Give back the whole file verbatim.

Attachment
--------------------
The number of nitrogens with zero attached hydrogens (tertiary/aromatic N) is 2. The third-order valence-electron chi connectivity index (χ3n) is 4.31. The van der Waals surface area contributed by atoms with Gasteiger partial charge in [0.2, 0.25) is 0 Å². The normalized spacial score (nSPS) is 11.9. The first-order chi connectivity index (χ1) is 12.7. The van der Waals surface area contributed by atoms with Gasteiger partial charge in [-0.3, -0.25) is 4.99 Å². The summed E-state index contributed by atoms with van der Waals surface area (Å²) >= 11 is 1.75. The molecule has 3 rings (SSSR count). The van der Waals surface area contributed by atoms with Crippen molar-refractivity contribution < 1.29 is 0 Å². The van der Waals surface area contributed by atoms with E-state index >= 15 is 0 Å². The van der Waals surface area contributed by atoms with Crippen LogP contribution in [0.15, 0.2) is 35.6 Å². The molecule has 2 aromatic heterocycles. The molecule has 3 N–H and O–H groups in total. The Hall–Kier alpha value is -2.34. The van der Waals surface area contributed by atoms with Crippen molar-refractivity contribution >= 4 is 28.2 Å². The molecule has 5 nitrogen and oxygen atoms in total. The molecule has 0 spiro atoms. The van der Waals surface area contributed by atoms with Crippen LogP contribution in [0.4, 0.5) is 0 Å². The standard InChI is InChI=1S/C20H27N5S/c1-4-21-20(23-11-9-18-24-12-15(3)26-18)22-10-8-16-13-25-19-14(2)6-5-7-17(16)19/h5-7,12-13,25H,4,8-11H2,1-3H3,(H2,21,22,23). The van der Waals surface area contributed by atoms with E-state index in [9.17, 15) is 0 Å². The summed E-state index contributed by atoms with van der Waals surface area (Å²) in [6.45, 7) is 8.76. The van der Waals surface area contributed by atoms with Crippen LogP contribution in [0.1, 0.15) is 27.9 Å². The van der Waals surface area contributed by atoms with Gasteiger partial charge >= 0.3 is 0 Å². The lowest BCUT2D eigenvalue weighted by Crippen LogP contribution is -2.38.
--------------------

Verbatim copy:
The number of nitrogens with zero attached hydrogens (tertiary/aromatic N) is 2. The third-order valence-electron chi connectivity index (χ3n) is 4.31. The van der Waals surface area contributed by atoms with Gasteiger partial charge in [0.2, 0.25) is 0 Å². The normalized spacial score (nSPS) is 11.9. The first-order chi connectivity index (χ1) is 12.7. The van der Waals surface area contributed by atoms with Gasteiger partial charge in [-0.3, -0.25) is 4.99 Å². The summed E-state index contributed by atoms with van der Waals surface area (Å²) >= 11 is 1.75. The molecule has 3 rings (SSSR count). The van der Waals surface area contributed by atoms with Crippen molar-refractivity contribution < 1.29 is 0 Å². The van der Waals surface area contributed by atoms with E-state index >= 15 is 0 Å². The van der Waals surface area contributed by atoms with Crippen LogP contribution in [0.15, 0.2) is 35.6 Å². The molecule has 2 aromatic heterocycles. The molecule has 3 N–H and O–H groups in total. The Hall–Kier alpha value is -2.34. The van der Waals surface area contributed by atoms with Crippen molar-refractivity contribution >= 4 is 28.2 Å². The molecule has 5 nitrogen and oxygen atoms in total. The molecule has 0 spiro atoms. The van der Waals surface area contributed by atoms with Crippen LogP contribution in [0.4, 0.5) is 0 Å². The standard InChI is InChI=1S/C20H27N5S/c1-4-21-20(23-11-9-18-24-12-15(3)26-18)22-10-8-16-13-25-19-14(2)6-5-7-17(16)19/h5-7,12-13,25H,4,8-11H2,1-3H3,(H2,21,22,23). The van der Waals surface area contributed by atoms with E-state index in [9.17, 15) is 0 Å². The summed E-state index contributed by atoms with van der Waals surface area (Å²) in [6.45, 7) is 8.76. The van der Waals surface area contributed by atoms with Crippen LogP contribution in [0.1, 0.15) is 27.9 Å². The van der Waals surface area contributed by atoms with Gasteiger partial charge >= 0.3 is 0 Å². The lowest BCUT2D eigenvalue weighted by Crippen LogP contribution is -2.38.